Q: Our co-op building near Gramercy Park is not following New York City heating laws. There’s been no heat after 10 p.m. so far this year, and there was rarely heat at night last year. There is no heat at 6 a.m. — it comes on at 7 a.m. The windows are drafty and need to be replaced, which makes the problem worse. A vote by co-op shareholders on replacing the windows did not pass. Several of us have offered to pay to replace the windows ourselves, but we were told we cannot do this. What can we do to make sure the building is properly heated?
A: New York City requires building owners to provide heat between Oct. 1 and May 31. From 6 a.m. to 10 p.m., if the outside temperature falls below 55 degrees, the inside temperature must be at least 68 degrees. Between 10 p.m. and 6 a.m., the inside temperature must be at least 62 degrees, regardless of the outdoor temperature.
In the case of a co-op, the board is responsible for ensuring that the apartments have adequate heat to meet the city’s requirements, said Stuart M. Saft, partner and real estate practice group leader at Holland & Knight LLP law firm.
You can start by bringing this up with the co-op’s board, and telling the members that the temperature in your apartment is in violation of city law. If that doesn’t work, you can seek legal assistance regarding the best course of action, such as having your maintenance payments held in escrow until the issue is resolved, or complaining to the city, Mr. Saft said.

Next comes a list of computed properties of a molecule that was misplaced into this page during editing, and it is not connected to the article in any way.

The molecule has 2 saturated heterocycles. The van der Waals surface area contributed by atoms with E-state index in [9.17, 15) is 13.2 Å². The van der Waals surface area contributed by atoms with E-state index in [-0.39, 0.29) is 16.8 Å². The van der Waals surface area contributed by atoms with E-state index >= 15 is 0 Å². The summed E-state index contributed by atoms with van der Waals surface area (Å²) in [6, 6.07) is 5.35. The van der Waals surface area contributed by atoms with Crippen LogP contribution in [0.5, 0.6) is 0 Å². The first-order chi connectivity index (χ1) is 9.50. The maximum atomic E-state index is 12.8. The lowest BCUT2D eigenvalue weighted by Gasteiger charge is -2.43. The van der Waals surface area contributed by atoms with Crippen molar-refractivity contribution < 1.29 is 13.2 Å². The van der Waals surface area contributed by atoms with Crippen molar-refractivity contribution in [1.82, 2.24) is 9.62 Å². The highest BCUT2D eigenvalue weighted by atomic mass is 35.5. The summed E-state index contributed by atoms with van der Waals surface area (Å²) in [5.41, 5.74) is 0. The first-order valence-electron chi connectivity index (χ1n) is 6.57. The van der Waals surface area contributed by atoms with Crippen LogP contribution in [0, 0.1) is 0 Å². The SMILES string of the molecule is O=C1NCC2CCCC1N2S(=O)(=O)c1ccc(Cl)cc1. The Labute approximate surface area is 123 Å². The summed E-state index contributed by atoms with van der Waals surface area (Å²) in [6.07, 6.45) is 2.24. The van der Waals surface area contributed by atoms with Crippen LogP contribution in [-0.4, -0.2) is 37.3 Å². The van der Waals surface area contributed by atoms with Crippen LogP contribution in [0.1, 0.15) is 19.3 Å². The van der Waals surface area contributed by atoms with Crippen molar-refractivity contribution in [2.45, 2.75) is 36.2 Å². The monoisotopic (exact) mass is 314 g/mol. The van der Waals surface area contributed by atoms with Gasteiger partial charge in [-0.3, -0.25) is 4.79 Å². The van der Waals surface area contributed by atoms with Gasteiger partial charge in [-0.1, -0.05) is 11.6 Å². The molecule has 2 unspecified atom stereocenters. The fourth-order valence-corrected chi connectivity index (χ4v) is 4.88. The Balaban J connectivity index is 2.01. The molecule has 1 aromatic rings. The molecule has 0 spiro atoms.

If you call 311 to make a complaint, the Department of Housing Preservation and Development could issue violations. The violations might incentivize the board to act quickly and make sure all shareholders have heat — but, they could also cost the building money.
As for the windows, check the proprietary lease to see if there is more guidance about replacement. Perhaps you live in a building with landmark status, meaning the Landmarks Preservation Committee would have to approve new windows. Try to have another conversation with the board to learn why there’s a problem with allowing shareholders to replace their own windows.
“Work in a neighborly way to try to have this addressed,” said Steven D. Sladkus, a real estate lawyer and partner at Schwartz Sladkus Reich Greenberg Atlas. “Not everything needs contentiousness to get something done.”
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